This short introduction to Helen’s life was written by Helen’s family and distributed at the Celebration of Life on November 18, 2017.
90 Years in 56
Helen Louise Cepek-Simpson was born in Sarnia, Ontario on July 14, 1961 to immigrants Anne Kuhn from Germany and John Cepek from Austria.
Anne had arrived from Germany by ship with her son Alan in tow, without English language skills and with very few job skills. Anne and her family had struggled in Germany with food shortages, poverty, conscripted family members lost to war, and the brutal horrors of WWII.
After arriving in Canada, Anne worked odd jobs and was employed as a general labourer at the hospital in Sarnia. She gradually learned to speak, read, and write in English. As the years went by, she became involved in the German Social Club. It was through socializing at the German Club that Anne met John, a carpenter and member of the local Carpenter’s Union.
The couple set their sights on Petrolia to start a retirement home in one of the old mansions remnant from the oil boom. Two homes were for sale in 1969, the iconic Fairbank Mansion and the McMillan House on Garfield Avenue. With a $4,000.00 difference in price, the pragmatic Cepeks purchased the McMillan House and launched the retirement home.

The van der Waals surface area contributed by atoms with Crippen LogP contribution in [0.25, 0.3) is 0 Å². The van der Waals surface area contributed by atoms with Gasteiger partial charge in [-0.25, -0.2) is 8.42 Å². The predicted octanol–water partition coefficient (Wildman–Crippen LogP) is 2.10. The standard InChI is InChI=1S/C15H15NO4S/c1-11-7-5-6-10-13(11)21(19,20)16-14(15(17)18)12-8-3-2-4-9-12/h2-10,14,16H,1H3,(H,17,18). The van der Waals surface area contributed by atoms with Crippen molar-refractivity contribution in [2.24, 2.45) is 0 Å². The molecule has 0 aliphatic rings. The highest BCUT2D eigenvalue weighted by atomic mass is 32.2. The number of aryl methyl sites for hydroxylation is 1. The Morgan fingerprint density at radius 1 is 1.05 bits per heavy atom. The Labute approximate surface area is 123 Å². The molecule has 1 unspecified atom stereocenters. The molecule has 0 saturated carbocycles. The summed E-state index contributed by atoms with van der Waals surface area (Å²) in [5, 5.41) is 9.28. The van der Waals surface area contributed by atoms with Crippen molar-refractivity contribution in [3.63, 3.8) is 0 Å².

The Cepek family moved to Petrolia where they lived with the residents and raised a family. It wasn’t easy as money was tight but they worked tirelessly to provide for the residents and the family. The kids went to school locally in hand-me-downs shipped over from family in Europe.
From her own account, Helen was a very curious little girl. She got in trouble for climbing trees and loved animals. She was light-hearted and always up for adventures with her friends Brenda Small and Tammy Bailey.
After high school, Helen spent a year in Germany working as a nanny. Helen learned German and got to know her aunts, uncles and cousins. Going abroad alone in the late 1970s wasn’t like it is today. Helen was fearless.
Around this time, Anne became sick and the retirement home closed. But thanks to Helen’s propensity for risk, it didn’t stay closed for long.
Doug Simpson appeared on the scene around this time. Les Cepek, Helen’s brother, had met Doug in high school where they quickly became friends. Les and Doug had spent a summer in Germany together, visiting family and working at the local brassiere factory. Doug was amazed by the hospitality of Les’ relatives in Germany and admired how fun-loving the family was.
Over the next few years, Doug and Les joined the Carpenter’s Union. Doug also pursued his hockey career; playing hockey locally and in Europe.
After spending a year in Germany, Helen became employed at Twilight Haven and the Sarnia and District Humane Society. In 1981, 20-year-old Helen and her mother Anne re-opened the retirement home. Initially, Helen and Anne struggled with only one resident for an entire year. Helen’s young age worked against her and she was told by a member of a community group to “go home and try something else.” This type of reaction only fueled Helen’s determination.